William Galvin, Massachusetts' top securities regulator. William Galvin, Massachusetts’ top securities regulator.

William Galvin, Massachusetts’ top securities regulator, stands ready to defend the state’s fiduciary rule as he begins to enforce the rule Tuesday.

“My office was the first and currently the only state to adopt a fiduciary rule for broker-dealers,” Galvin told ThinkAdvisor in a Monday email. “I intend to police this area to ensure that its important obligations are being met by industry. If challenged, my office is ready to defend this rule to the full extent of the law to protect Massachusetts’ investors against breaches of fiduciary duty and conflicts of interest.”

Galvin announced in late February that he had finalized the state’s fiduciary rule to impose “a true fiduciary conduct standard” in Massachusetts.

The new regulations took effect on March 6 but the enforcement date begins on Tuesday. The rule requires broker-dealers and their agents to provide investment advice and recommendations “without regard to the interests of anyone but the customer.”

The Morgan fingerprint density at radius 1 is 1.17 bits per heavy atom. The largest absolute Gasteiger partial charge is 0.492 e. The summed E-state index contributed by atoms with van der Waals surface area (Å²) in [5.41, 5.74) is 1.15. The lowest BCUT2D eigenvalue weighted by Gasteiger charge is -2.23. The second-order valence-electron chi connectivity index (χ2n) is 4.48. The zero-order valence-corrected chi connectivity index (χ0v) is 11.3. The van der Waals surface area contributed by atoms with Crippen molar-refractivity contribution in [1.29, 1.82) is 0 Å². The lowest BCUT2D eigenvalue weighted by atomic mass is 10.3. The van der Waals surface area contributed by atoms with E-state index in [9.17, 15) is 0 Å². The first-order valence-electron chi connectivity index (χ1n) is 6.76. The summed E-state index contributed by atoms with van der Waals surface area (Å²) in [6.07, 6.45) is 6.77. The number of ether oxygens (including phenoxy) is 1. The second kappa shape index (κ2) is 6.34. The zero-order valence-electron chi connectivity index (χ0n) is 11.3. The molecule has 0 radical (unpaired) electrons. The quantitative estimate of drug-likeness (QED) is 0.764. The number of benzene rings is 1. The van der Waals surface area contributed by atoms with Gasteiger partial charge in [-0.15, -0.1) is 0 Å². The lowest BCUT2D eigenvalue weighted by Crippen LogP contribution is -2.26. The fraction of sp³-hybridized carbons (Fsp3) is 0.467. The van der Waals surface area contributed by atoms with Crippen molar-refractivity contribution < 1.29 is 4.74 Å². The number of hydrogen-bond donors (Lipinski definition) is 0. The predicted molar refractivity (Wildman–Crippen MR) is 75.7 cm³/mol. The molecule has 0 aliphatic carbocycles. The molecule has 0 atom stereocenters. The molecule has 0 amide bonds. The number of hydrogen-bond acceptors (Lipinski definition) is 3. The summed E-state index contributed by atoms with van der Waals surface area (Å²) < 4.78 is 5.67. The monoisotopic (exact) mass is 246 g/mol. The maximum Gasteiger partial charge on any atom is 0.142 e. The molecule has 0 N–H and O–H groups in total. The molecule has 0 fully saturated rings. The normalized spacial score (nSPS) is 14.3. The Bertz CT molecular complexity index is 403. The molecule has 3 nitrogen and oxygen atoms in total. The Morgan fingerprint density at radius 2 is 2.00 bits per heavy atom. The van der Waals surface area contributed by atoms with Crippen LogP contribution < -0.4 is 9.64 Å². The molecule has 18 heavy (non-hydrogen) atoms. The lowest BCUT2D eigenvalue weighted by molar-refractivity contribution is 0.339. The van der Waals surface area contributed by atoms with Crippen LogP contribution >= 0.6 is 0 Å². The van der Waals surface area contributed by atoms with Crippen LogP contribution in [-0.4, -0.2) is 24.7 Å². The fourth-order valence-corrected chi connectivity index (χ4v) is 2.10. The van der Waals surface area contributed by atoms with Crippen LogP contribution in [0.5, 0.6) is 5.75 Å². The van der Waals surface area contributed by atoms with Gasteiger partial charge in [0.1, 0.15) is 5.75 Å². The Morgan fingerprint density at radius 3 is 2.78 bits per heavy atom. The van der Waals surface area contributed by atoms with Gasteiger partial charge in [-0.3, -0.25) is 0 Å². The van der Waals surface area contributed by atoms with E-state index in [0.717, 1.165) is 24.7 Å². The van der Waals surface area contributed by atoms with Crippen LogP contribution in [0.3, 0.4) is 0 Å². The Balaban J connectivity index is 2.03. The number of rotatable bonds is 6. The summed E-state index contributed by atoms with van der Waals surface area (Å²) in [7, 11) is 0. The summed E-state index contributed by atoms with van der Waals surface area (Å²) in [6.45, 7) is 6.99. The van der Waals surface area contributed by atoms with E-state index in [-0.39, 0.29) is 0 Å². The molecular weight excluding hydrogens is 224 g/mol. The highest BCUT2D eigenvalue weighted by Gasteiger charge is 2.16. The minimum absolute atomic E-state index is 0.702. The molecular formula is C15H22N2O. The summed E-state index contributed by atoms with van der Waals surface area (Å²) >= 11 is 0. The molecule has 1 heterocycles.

George Michael Gerstein, partner at Stradley Ronon in Washington and co-chair of the law firm’s Fiduciary Governance Group, told ThinkAdvisor Monday that the standard of conduct for brokers and advisors “will continue to be flashpoint for federal and state regulators, even in the wake of Regulation Best Interest and the DOL’s 2020 [fiduciary] package.”

The “patchwork” of fiduciary rules — including those by the states — “is a compliance risk and should be evaluated carefully.”

Valerie Mirko, a partner in Baker McKenzie’s Financial Regulation and Enforcement Practice Group in Washington, told ThinkAdvisor in a previous interview that “one of the key questions under the Massachusetts rule is whether the fiduciary standard is episodic, meaning that it only applies at the time of the recommendation or whether there is an ongoing duty that extends beyond the time of the recommendation.”

The Labor Department’s fiduciary plan, meanwhile, “raises the question of whether a firm can be a fiduciary under ERISA and the tax code but still provide episodic advice under the Massachusetts fiduciary rule,” Mirko said.

“All eyes are on what happens” as the Massachusetts rule takes effect, she said. “I would expect other states to look toward how Massachusetts implementation and enforcement plays out.”

The state next in line to potentially approve a rule is New Jersey, but that rulemaking is paused due to COVID-19.

— Check out Scottrade to Pay $250K Fine to Massachusetts Over Sales Contests on ThinkAdvisor.